Hometown Christmas comes to Maryville

Move inside keeps crowds warm for Illumination of the Greenbelt

Santa, being used to the North Pole and all, probably didn’t think much about the weather outside on Monday, Dec. 6, when the clock said it was time for the Hometown Christmas 2010 Illumination of the Greenbelt.

The more than 400 people who gathered in the warm library and out of the mid-20s chill at the pedestrian bridge all seemed happy with Maryville Alcoa Blount County Parks & Recreation department’s decision to move from the Greenbelt’s Pistol Creek Station to the library.

The format was the same, with City of Maryville Mayor Tom Taylor pulling the switch to light the tree, which immediately lit up across the pedestrian bridge at Pistol Creek Station.

Entertaining the crowds were the choir from First United Methodist Church, the Parks and Rec Youth Dancers and the All That Jazz children’s choir. Master of Ceremonies was Walker Johnson.

Following the City of Maryville portion of the program, Broadway United Methodist Church took the reigns and presented the story of the symbols of Christmas and read the traditional Christmas story from Luke, Chapter 2.

Maryville City Councilman Fred Metz praised the folks who organized the Hometown Christmas events. The Dec. 6 was the final Hometown Christmas activity. H.O.M.E. for Christmas at the Martin Luther King, Jr., Community Center, Springbrook Splendor in Alcoa, Christmas at the Courthouse-Festival of Trees were held in the days before the Illumination of the Greenbelt.

“Parks and Rec always does a great job putting this together,” said Metz. “It’s a good activity, and it’s nice to have it inside. That was a good decision.”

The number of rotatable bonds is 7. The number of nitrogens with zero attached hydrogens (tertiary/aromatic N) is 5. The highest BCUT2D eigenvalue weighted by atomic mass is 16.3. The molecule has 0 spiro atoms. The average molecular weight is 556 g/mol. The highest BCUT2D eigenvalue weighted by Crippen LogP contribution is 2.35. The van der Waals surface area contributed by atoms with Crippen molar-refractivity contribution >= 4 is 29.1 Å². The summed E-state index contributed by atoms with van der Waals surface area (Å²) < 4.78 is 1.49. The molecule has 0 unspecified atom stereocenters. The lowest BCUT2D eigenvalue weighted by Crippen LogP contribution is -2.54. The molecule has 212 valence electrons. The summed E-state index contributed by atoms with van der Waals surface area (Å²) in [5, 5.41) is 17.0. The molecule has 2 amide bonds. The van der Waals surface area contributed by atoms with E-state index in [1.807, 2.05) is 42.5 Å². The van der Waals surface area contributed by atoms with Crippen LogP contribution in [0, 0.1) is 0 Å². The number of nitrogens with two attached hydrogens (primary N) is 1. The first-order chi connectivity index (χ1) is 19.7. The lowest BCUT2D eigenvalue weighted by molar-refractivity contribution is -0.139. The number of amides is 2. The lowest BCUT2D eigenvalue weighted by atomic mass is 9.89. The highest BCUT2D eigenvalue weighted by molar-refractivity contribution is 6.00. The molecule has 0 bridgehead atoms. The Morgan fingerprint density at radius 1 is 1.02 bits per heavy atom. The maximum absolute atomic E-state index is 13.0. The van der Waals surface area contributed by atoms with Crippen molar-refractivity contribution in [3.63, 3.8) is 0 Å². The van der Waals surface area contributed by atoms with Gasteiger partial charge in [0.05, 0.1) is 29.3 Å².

Julie Hayes with Broadway United Methodist said the Illumination was a blessing and enjoyed the explanation of the symbols of Christmas. “That’s what Christmas is all about and why we celebrate the season,” she said.

Cassica and David Anderson were part of the standing-room only crowd. “I just love Christmas, and I love to hear people sing,” she said.

Buddy Kemper, who is in the National Guard, said his daughter Angel was performing with the Parks and Recreation dance troupe, and he appreciated being at the event. “This time last year I was in Afghanistan, so we’re soaking up all the family stuff we can,” he said. “You learn to appreciate family so much.”

Terry Wilson, director of the choir at First United Methodist Church in Maryville, led his choir as they sang for the audience. “This goes along with our mission statement of being transformed by Christ,” Wilson said. “We will tell, teach and touch the world for Christ. This might be the only time some hear something sacred about the season. Opportunities like this are important.”

Sanitation Santa arrived and took his place in a big red sleigh, talking to a long line of children about their Christmas wishes. The children received a free photo of themselves with Santa. The traditional candy hunt was modified with each child receiving a bag of candy. Free hot chocolate, coffee and cookies were served outside on the bridge.

All the Hometown Christmas activities are sponsored by Parks and Rec and Blount Today.

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